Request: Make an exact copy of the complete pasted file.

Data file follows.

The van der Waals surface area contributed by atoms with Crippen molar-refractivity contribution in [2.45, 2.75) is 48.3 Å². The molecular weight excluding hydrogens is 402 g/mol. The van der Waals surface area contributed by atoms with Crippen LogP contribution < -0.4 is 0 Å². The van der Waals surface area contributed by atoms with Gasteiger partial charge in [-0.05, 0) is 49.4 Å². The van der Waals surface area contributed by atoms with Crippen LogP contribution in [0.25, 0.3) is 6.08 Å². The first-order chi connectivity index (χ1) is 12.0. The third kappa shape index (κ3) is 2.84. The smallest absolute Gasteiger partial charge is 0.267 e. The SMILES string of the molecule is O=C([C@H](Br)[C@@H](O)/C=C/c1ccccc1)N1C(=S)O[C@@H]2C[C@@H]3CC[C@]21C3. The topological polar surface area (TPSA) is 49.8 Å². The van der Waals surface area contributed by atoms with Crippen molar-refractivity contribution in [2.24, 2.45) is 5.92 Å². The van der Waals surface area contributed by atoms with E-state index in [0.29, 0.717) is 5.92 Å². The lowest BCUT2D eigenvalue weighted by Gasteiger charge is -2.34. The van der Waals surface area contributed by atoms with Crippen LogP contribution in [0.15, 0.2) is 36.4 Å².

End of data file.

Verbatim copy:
The van der Waals surface area contributed by atoms with Crippen molar-refractivity contribution in [2.45, 2.75) is 48.3 Å². The molecular weight excluding hydrogens is 402 g/mol. The van der Waals surface area contributed by atoms with Crippen LogP contribution < -0.4 is 0 Å². The van der Waals surface area contributed by atoms with Gasteiger partial charge in [-0.05, 0) is 49.4 Å². The van der Waals surface area contributed by atoms with Crippen LogP contribution in [0.25, 0.3) is 6.08 Å². The first-order chi connectivity index (χ1) is 12.0. The third kappa shape index (κ3) is 2.84. The smallest absolute Gasteiger partial charge is 0.267 e. The SMILES string of the molecule is O=C([C@H](Br)[C@@H](O)/C=C/c1ccccc1)N1C(=S)O[C@@H]2C[C@@H]3CC[C@]21C3. The topological polar surface area (TPSA) is 49.8 Å². The van der Waals surface area contributed by atoms with Crippen molar-refractivity contribution in [2.24, 2.45) is 5.92 Å². The van der Waals surface area contributed by atoms with E-state index in [0.29, 0.717) is 5.92 Å². The lowest BCUT2D eigenvalue weighted by Gasteiger charge is -2.34. The van der Waals surface area contributed by atoms with Crippen LogP contribution in [0.15, 0.2) is 36.4 Å².